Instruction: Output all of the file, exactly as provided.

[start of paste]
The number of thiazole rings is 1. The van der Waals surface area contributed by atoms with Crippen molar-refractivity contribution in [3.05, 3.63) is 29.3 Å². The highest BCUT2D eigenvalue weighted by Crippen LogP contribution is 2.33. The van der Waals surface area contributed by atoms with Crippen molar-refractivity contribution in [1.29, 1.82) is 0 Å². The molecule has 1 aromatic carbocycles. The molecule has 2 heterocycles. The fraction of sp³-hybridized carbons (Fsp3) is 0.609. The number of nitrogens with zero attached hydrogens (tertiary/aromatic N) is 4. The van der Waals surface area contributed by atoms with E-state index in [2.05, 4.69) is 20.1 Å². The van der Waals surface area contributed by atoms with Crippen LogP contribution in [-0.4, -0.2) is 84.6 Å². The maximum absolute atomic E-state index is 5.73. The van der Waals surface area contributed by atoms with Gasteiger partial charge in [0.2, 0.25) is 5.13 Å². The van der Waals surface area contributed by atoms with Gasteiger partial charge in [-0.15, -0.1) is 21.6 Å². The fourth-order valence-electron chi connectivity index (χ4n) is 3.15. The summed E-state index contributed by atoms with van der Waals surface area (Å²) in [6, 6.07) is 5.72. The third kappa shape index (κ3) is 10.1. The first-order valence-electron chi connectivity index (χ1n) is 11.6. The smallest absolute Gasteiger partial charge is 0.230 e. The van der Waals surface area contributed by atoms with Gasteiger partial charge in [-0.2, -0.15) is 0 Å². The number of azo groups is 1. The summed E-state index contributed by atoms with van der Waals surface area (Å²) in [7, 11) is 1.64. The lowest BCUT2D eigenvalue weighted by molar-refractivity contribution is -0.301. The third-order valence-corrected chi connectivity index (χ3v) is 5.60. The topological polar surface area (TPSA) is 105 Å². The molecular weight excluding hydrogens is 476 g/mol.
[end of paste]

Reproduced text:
The number of thiazole rings is 1. The van der Waals surface area contributed by atoms with Crippen molar-refractivity contribution in [3.05, 3.63) is 29.3 Å². The highest BCUT2D eigenvalue weighted by Crippen LogP contribution is 2.33. The van der Waals surface area contributed by atoms with Crippen molar-refractivity contribution in [1.29, 1.82) is 0 Å². The molecule has 1 aromatic carbocycles. The molecule has 2 heterocycles. The fraction of sp³-hybridized carbons (Fsp3) is 0.609. The number of nitrogens with zero attached hydrogens (tertiary/aromatic N) is 4. The van der Waals surface area contributed by atoms with E-state index in [2.05, 4.69) is 20.1 Å². The van der Waals surface area contributed by atoms with Crippen LogP contribution in [-0.4, -0.2) is 84.6 Å². The maximum absolute atomic E-state index is 5.73. The van der Waals surface area contributed by atoms with Gasteiger partial charge in [0.2, 0.25) is 5.13 Å². The van der Waals surface area contributed by atoms with Gasteiger partial charge in [-0.15, -0.1) is 21.6 Å². The fourth-order valence-electron chi connectivity index (χ4n) is 3.15. The summed E-state index contributed by atoms with van der Waals surface area (Å²) in [6, 6.07) is 5.72. The third kappa shape index (κ3) is 10.1. The first-order valence-electron chi connectivity index (χ1n) is 11.6. The smallest absolute Gasteiger partial charge is 0.230 e. The van der Waals surface area contributed by atoms with Gasteiger partial charge in [-0.2, -0.15) is 0 Å². The number of azo groups is 1. The summed E-state index contributed by atoms with van der Waals surface area (Å²) in [7, 11) is 1.64. The lowest BCUT2D eigenvalue weighted by molar-refractivity contribution is -0.301. The third-order valence-corrected chi connectivity index (χ3v) is 5.60. The topological polar surface area (TPSA) is 105 Å². The molecular weight excluding hydrogens is 476 g/mol.